On Saturday we nipped over to Saltaire in Bradford to visit the Conversazione event held at Victoria Hall. The demonstration that caught my attention particularly was the 3D printer. I’d not seen one before but what an amazing thing! A 3D printer builds complex objects layer by layer in much the same way as a paper printer does but as functional objects.
3D printing is relatively new technology but, as the man said, it is a technology at the discovery stage. We don’t actually need 3D printers, but creative minds are now figuring out what to use them for. In due course there will be applications for 3D printers which will revolutionise the world in ways that we cannot yet imagine.
So here’s a point. Do we only invent things that solve today’s problems or do we take a risk for the sake of the future? To invest in new ideas sometimes means pursuing something which appears to have little practical business benefit – at the moment. Creating a tool, or a space, or a structure which is not yet strictly needed may be the requirement for future progress.
In my present role working with the Church of England of England we are discussing new ways of doing things in the West Yorkshire and Dales diocese. Whenever change is on the cards there is a temptation to evaluate the proposed changes on the basis of present needs. There is an old saying, “if it ain’t broken don’t fix it”. But inventing new technologies requires us to imagine that we can only grow and be transformed in the future if we take a step of faith today.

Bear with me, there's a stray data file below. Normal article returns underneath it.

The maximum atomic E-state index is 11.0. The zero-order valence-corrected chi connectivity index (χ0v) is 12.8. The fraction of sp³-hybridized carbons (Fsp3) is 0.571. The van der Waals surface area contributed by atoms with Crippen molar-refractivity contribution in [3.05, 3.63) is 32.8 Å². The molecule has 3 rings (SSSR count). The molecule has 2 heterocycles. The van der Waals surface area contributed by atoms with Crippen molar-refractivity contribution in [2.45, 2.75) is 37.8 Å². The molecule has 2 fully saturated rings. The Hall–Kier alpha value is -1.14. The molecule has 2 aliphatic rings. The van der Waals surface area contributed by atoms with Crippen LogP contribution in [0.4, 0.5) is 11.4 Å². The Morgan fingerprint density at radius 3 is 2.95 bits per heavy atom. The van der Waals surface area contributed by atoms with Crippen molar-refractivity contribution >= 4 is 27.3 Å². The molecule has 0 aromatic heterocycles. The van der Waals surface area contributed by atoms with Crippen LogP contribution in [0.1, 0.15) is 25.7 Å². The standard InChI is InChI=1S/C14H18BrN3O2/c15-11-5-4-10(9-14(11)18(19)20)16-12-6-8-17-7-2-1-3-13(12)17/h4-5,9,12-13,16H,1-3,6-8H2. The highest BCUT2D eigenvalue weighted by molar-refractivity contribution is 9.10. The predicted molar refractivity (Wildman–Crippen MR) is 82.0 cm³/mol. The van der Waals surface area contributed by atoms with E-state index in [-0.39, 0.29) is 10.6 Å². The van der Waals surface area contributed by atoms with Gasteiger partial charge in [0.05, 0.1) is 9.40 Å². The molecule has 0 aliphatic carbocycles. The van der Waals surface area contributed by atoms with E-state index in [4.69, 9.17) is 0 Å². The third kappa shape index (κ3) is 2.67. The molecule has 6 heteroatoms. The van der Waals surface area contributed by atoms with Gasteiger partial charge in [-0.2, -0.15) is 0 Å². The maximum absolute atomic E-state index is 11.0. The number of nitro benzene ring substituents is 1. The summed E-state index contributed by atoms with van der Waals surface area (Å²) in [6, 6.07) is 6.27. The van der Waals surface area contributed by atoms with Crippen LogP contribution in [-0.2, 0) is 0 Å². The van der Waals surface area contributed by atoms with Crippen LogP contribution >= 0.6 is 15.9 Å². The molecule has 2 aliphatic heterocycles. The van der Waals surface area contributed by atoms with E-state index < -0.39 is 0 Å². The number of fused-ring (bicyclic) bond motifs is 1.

Creative thinking requires us to do things which may not seem rational – driven by play, instinct, experimentation. Once we have made something new there will be critics who can’t see the point of it. There will be others who are inspired to make something of it.
It may be good strategy to deliberately break what we are doing today in order to promote transformation in the future.